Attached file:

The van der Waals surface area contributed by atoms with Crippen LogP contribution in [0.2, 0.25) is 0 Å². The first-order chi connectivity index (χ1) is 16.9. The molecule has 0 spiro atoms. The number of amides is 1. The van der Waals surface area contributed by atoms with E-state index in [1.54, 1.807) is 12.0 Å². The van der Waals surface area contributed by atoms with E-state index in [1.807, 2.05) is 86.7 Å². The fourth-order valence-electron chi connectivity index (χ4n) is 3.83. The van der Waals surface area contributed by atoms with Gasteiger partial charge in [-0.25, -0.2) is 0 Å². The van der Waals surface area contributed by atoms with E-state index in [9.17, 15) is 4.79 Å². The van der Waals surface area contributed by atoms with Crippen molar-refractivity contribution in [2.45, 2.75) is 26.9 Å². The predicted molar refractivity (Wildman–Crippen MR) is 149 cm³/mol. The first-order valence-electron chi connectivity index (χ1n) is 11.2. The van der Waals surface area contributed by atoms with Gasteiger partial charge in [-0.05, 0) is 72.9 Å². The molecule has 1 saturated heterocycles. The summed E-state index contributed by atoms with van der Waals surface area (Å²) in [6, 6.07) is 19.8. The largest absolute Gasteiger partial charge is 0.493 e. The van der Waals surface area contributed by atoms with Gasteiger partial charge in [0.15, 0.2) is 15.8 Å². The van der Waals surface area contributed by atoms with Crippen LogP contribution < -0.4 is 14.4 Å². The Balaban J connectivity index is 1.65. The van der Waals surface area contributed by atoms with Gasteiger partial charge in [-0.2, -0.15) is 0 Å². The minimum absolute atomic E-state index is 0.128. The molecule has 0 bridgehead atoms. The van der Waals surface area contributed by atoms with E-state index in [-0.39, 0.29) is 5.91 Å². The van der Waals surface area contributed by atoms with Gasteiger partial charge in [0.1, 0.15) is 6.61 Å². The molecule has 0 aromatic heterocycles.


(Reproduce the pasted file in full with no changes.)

The van der Waals surface area contributed by atoms with Crippen LogP contribution in [0.2, 0.25) is 0 Å². The first-order chi connectivity index (χ1) is 16.9. The molecule has 0 spiro atoms. The number of amides is 1. The van der Waals surface area contributed by atoms with E-state index in [1.54, 1.807) is 12.0 Å². The van der Waals surface area contributed by atoms with E-state index in [1.807, 2.05) is 86.7 Å². The fourth-order valence-electron chi connectivity index (χ4n) is 3.83. The van der Waals surface area contributed by atoms with Gasteiger partial charge in [-0.25, -0.2) is 0 Å². The van der Waals surface area contributed by atoms with E-state index in [9.17, 15) is 4.79 Å². The van der Waals surface area contributed by atoms with Crippen molar-refractivity contribution in [2.45, 2.75) is 26.9 Å². The predicted molar refractivity (Wildman–Crippen MR) is 149 cm³/mol. The first-order valence-electron chi connectivity index (χ1n) is 11.2. The van der Waals surface area contributed by atoms with Gasteiger partial charge in [-0.05, 0) is 72.9 Å². The molecule has 1 saturated heterocycles. The summed E-state index contributed by atoms with van der Waals surface area (Å²) in [6, 6.07) is 19.8. The largest absolute Gasteiger partial charge is 0.493 e. The van der Waals surface area contributed by atoms with Gasteiger partial charge in [0.15, 0.2) is 15.8 Å². The van der Waals surface area contributed by atoms with Crippen LogP contribution < -0.4 is 14.4 Å². The Balaban J connectivity index is 1.65. The van der Waals surface area contributed by atoms with Gasteiger partial charge in [-0.2, -0.15) is 0 Å². The minimum absolute atomic E-state index is 0.128. The molecule has 0 bridgehead atoms. The van der Waals surface area contributed by atoms with E-state index in [-0.39, 0.29) is 5.91 Å². The van der Waals surface area contributed by atoms with Gasteiger partial charge in [0.1, 0.15) is 6.61 Å². The molecule has 0 aromatic heterocycles.